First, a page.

Red-Light Cameras Meet Poetry Meet Visual Improv at Flagler County Art League
FlaglerLive | February 6, 2014
Whether art mimics life or life mimics art is one of those eternal questions that will always be more interesting to ask than to answer. This Second Saturday, the Flagler County Art League will once again do its best not to answer the question. Rather, it will creatively complicate matters further with the first ever “Art that inspires Poetry and Poetry that Inspires Art” show, a joint art and poetry exhibit that opens Saturday at 6 p.m.
This is the art league’s fourth poetry competition, including one held in conjunction with the Gargiulo Art Foundation last summer. It’s also the second “people’s choice” poetry competition, for which poets arrive a couple of days before the opening, immediately after art is displayed, and write poems about the work. The poets then email their verse to Stephanie Salkin, the art league’s poetry chair. At the opening on Saturday, those poems will be hung with the art and all show visitors can vote on their favorite. The winner of the competition will take home a piece of pottery from the art league’s gift shop. Of course, there’ll also be cash prizes for the regular professionally judged poetry competition, for poets who sent in entries ahead of time. Winners will read at 7 p.m.
The judge for the visual portion of the show is Robin Moore, director of the Art League of Daytona Beach, and the poets judging the poetry competition are Mary-Ann Westbrook, president of the Tomoka Poets Division of the Florida State Poets Association, and Carol Thomas, who has taught creative writing in the United States and Europe. Whether there’ll be any Florida Charles Bukowskis among the art league’s demographic is anyone’s guess (“as the poems go into the thousands you/realize that you’ve created very/little”), but in any event the festivities should make for a fun and spontaneous evening.
The league received poems from out of the area for the main competition, as well as from area poets. The Florida State Poets Association helped in this endeavor, posting the competition on its website.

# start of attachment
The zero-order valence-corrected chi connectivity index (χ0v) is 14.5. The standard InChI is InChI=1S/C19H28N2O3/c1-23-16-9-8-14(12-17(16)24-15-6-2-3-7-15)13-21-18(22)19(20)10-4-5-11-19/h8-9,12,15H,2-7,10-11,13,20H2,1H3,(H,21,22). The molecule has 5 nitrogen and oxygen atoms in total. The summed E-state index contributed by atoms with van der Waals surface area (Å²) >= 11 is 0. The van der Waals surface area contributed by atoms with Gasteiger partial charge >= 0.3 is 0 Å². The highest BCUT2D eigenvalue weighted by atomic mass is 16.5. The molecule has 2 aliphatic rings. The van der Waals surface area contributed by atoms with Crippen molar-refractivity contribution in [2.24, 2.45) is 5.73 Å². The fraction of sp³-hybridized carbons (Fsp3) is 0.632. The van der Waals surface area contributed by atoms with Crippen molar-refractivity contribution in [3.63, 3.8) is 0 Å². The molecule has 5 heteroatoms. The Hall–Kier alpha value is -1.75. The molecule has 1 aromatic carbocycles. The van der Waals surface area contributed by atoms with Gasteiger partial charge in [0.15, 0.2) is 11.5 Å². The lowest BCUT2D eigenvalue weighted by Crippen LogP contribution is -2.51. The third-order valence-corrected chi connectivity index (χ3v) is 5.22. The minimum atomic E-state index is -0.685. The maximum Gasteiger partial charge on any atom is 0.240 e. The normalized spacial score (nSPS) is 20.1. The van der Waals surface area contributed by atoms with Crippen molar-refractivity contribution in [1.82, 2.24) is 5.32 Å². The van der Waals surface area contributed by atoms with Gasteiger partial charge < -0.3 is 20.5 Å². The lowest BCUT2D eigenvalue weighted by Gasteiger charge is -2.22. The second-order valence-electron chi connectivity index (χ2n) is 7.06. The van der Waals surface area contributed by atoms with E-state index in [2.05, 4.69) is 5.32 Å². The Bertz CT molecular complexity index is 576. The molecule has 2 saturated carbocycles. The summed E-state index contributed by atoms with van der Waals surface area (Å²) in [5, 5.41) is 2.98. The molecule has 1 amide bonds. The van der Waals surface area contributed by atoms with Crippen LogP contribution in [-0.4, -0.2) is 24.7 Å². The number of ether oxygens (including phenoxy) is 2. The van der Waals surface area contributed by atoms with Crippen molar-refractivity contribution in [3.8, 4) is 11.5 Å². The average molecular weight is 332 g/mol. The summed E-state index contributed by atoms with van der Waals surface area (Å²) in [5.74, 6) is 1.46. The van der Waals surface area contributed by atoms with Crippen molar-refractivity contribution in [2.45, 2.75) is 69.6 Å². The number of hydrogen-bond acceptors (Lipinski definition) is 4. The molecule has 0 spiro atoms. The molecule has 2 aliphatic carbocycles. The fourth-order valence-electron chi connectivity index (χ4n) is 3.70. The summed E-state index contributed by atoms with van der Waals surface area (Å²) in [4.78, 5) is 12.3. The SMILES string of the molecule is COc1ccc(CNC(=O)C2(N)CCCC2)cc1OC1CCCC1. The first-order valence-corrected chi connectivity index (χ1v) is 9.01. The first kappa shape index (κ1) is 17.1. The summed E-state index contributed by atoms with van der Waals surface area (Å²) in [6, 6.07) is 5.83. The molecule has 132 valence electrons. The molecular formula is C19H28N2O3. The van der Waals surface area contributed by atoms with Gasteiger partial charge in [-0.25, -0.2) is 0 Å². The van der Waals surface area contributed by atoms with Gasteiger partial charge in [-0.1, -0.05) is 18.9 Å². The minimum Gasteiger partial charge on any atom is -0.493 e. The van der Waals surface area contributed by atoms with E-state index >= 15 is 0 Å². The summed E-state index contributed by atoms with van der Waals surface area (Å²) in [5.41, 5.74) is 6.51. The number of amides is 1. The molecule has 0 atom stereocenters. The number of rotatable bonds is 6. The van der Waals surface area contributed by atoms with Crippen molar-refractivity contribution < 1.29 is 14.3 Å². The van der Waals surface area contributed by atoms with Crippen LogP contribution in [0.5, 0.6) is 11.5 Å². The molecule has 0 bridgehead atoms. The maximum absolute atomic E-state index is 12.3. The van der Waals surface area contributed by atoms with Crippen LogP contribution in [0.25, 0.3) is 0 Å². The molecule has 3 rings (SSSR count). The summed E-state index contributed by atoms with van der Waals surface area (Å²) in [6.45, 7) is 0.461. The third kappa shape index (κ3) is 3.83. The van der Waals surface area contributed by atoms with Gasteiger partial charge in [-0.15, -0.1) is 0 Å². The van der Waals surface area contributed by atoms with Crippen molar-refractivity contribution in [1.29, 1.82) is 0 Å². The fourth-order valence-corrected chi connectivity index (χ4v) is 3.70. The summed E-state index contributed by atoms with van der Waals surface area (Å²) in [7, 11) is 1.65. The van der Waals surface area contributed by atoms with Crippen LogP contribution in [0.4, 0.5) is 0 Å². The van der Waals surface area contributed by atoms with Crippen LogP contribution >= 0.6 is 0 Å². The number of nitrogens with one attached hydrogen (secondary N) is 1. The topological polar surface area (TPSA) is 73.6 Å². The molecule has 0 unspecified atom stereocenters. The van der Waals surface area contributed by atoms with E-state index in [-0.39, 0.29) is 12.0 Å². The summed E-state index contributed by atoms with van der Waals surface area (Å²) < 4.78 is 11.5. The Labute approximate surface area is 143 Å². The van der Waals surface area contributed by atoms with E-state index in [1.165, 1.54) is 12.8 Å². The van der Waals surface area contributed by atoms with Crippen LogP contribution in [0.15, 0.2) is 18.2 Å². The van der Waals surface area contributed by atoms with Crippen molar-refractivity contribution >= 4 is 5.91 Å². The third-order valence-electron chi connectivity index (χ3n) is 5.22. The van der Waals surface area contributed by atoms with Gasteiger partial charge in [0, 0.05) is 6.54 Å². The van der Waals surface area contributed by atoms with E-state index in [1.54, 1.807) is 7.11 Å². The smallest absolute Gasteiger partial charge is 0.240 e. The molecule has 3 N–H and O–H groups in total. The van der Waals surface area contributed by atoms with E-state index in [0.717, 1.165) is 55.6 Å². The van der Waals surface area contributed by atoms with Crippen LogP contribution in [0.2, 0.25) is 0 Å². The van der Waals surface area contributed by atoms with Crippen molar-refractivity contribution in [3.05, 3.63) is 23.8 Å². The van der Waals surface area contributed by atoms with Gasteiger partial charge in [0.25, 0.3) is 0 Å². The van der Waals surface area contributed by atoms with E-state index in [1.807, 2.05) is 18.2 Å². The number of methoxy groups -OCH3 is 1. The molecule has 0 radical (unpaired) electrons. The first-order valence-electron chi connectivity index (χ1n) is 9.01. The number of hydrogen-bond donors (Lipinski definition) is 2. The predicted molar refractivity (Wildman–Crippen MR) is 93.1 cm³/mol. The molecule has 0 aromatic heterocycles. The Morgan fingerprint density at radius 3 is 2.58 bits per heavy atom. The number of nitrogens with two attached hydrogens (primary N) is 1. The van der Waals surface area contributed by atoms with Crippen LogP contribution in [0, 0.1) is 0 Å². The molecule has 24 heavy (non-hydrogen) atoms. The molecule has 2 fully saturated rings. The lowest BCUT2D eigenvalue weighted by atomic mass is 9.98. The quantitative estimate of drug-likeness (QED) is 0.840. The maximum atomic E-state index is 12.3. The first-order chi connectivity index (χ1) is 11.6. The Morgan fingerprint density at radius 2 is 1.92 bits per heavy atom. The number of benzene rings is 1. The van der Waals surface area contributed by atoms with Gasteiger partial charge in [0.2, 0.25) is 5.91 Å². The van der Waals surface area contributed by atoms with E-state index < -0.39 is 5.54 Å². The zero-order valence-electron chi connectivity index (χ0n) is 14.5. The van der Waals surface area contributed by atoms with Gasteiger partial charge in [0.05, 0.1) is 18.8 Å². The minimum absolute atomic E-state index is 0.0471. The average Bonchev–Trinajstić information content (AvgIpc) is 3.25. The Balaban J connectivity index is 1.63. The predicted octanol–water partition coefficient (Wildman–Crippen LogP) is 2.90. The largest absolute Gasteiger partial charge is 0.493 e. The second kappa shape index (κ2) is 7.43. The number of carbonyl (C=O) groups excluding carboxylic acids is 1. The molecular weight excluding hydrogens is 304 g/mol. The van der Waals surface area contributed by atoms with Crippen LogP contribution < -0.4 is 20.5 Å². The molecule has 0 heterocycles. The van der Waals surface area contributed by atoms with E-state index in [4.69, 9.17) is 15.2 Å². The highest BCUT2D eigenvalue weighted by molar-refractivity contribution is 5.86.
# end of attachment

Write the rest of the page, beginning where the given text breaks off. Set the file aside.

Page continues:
“We’re trying to encourage all the arts,” Salkin says. “We want Palm Coast to be a Mecca for artists of all types. We’re working to make it an art coast destination. Local museums such as the agricultural museum are wonderful and appeal to a lot of people, but we also want to be able to appeal to people from major cities where they’re accustomed to having different performing arts and that sort of thing. We want to be a well-rounded community.”
Since Bob Ammon stepped down as gallery director, Wendy Berg Roth has taken up the post. She has high ambitions for the art league’s coming year. Berg says there’ll be 50 pieces of art for this particular show.
Roth, a former art therapist, says that some poetry already goes with submitted art. For example, in a photo by Denise Miles, Berg herself appears, or at least her angry darting eyes do, in the rear view mirror of her convertible, while in a gesture of frustration she brushes hair out of her face. The piece is called “Failure to Comply.” Berg wrote a wry poem to go with it.
If you live in Palm Coast and know a thing or two about the most universally hated part of living in this town, then you already know what Berg’s frustration was about.
Roth and Miles happened to be hanging out when the serendipitous “Kodak” moment materialized. “We were driving down the boulevard and you know we have these terrible red light things, the camera lights, and I have gotten two tickets by them,” Berg says, “so I am like furious at those things. So now, I didn’t actually get a ticket for this one because I was actually stopping. But I thought it’d be an opportunity to voice my opinion about those stupid red lights.”